Referring now to FIG. 4, certain components that may be included in the Content Director 100 to implement load balancing of encrypted traffic are shown. The CD 100 is shown to include a processor 152, coupled to a database 154. The processor communicates via a network interface 155 to switch 106, or via a command line interface 156 to the content manager 108 or a network administrator via graphical user interface (GUI). The command line interface (CLI) allows the administrator to define the global domains of which the data center is a member. In addition, it also allows the local domains in the global domain to be identified. In FIG. 4, a database is shown coupled to the processor, in which this data is shown, although the data may be stored in any location that is accessible to the CD. Also shown in FIG. 4 is a packet builder 55. The packet builder is shown as a distinct entity to represent its functionality, although it should be understood that the packet builder is advantageously implemented in a combination of hardware and software to build an encapsulated packet as will be described below. Also included in the CD is key data storage 57.
 The key data storage 57 provides the packet builder 55 with key data for encrypting packets, thereby enabling a CD to internally build encrypted packets for each of the other CDs in its global domain. According to one aspect of the invention, a packet may be pre-built at a first CD, encrypted using the key data that the first CD received when establishing a tunnel with the client, and encapsulated in a communication to a second CD in the same global domain. The second CD recognizes that it is a pre-built packet for the client, strips off header information from the first CD identifying it as such, and forwards the encrypted packet to the client.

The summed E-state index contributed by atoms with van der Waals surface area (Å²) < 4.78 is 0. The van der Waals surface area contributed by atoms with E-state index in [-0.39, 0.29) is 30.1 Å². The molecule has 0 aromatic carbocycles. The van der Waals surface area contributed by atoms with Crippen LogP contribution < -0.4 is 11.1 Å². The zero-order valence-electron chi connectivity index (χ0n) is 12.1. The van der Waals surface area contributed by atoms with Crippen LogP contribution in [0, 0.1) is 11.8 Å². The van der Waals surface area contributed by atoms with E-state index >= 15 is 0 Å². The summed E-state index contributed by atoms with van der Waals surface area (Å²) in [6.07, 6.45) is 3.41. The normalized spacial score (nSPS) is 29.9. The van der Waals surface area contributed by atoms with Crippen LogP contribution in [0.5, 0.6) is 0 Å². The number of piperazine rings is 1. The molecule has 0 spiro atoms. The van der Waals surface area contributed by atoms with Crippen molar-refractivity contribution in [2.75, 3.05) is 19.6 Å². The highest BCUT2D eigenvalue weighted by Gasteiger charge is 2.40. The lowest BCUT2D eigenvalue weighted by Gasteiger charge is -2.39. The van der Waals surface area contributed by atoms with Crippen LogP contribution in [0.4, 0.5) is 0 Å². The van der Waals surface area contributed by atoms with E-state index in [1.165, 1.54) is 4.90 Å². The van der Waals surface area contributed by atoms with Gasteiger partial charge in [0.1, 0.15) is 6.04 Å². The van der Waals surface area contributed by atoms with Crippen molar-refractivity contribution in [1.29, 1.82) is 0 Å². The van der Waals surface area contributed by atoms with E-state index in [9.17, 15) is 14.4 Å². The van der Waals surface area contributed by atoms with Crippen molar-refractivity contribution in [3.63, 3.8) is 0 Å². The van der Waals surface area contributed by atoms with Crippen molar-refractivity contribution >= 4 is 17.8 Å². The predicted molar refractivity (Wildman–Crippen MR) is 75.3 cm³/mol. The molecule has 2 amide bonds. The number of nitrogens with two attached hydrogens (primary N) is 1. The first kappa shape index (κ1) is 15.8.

Providing a mechanism for a CD to communicate encrypted data to a client without having previously established a tunnel between the particular site and the client provides at least two advantages over the prior art. In the prior art, in the event that a resource becomes unavailable at a first data center, a client has to break down the tunnel with the first data center and build a tunnel with the mirror data center, thereby incurring a delay in obtaining access to the resource. With the invention, the first data center can easily redirect all requests from a client to the mirrored site. Security concerns can be addressed in the background without interrupting the user's access to the resource. Thus the present invention provides a mechanism for disaster recovery.
 An example of how the system may work to provide disaster recovery in the event of a server farm failure at Site A is shown in FIGS. 5 and 6. At step 162, the client establishes TCP connection and completes SSL handshake after site selection (using, for example, the site selection method described below in FIGS. 7 and 8a-8 c). At step 164, the CD at site A detects a server farm failure. In the event of a subsequent request by the client to a resource serviced by site A, site A, at step 167 site A decrypts the request and at step 168 examines the address of the request to identify the global domain of the resource. The CD at site A can then examine its database of local domains associated with the global domains to determine whether there is another local domain that can service the request for the resource. If at step 168 the CD at site A determines that there is no other site, then an error message is returned to the client. Otherwise, at step 172 site A forwards the request to the alternative local domain.